Compelling as this argument may have been, for obvious reasons the Tax Court was not persuaded. The regulations cited under Section 31 contemplate a scenario where an employer fails to remit the withholdings of an employee without that employees knowledge; without some type of relief, the employee would unwittingly be subjected to underpayment penalties through no wrongdoing of their own.

In the instant case, however, it was May who ripped off May.  The Tax Court explained it this way:

May was not only an employee of Maranatha; he was also president and CEO. He was the person responsible for Maranatha’s failure to remit tax withholdings(including his own) to the Government and knew that those withholdings were not being remitted. Mr. May had sole check signature authority on Maranatha’s corporate bank account, giving him full control of its finances.

Because Mr. May was responsible for the nonremittance and fully controlled the corporate finances, we conclude that the funds never left Mr. May’s functional control and were therefore  not “actually withheld at the source” from his wages for purposes of section 1.31-1(a), Income Tax Regs. Section 1.31-1(a), Income Tax Regs., is therefore inapplicable, and petitioners’ reliance on it is misplaced.

Thus, the Tax Court upheld the fraud penalties assessed by the IRS, and Mr. May will now be asked to cut several very large checks from the comfort of his jail cell.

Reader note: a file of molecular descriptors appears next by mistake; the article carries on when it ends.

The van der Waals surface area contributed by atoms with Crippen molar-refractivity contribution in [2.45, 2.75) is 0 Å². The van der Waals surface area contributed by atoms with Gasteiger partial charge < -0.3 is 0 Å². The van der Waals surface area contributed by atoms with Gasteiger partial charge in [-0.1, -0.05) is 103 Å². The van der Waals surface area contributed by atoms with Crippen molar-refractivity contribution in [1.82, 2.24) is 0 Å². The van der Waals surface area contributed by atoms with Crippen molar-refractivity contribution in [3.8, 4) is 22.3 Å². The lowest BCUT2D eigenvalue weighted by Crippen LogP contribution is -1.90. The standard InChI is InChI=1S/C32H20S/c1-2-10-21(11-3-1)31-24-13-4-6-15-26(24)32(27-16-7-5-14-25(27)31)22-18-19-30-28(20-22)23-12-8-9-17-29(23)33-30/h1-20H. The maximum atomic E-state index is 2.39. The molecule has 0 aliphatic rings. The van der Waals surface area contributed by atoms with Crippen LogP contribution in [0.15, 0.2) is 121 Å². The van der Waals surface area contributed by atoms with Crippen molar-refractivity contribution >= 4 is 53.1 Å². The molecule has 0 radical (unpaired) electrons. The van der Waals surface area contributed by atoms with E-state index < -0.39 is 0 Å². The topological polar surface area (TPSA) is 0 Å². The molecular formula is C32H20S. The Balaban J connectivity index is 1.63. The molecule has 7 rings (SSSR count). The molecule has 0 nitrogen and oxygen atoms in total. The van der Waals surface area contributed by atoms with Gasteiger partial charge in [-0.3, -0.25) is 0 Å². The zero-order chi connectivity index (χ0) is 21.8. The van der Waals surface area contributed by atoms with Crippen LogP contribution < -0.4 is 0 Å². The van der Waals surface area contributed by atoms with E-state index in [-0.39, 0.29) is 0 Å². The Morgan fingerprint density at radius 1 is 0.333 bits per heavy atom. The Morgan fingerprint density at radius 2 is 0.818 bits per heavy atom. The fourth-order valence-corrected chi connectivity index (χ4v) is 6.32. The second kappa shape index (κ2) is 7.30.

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If you’ve never visited Moab, Utah, set your faces to “stunned.”  The place is a geological wonder; once covered by ocean, Moab is now a brilliant desert landscape dotted with spires, arches, fins, and other features so remarkable in their beauty, they’ll leave you convinced of a higher power at work. 

And, of course, the mountain biking is sublime.

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Straight from the IRS:

The Internal Revenue Service today announced that the nation’s 738,000 tax return preparers who have Preparer Tax Identification Numbers (PTINs) can now renew their PTINs for the 2012 filing season.

Preparers are required to renew their PTINs on an annual basis and need to do so before the next year begins. For example, a preparer’s PTIN for 2012 must be renewed by Dec. 31, 2011.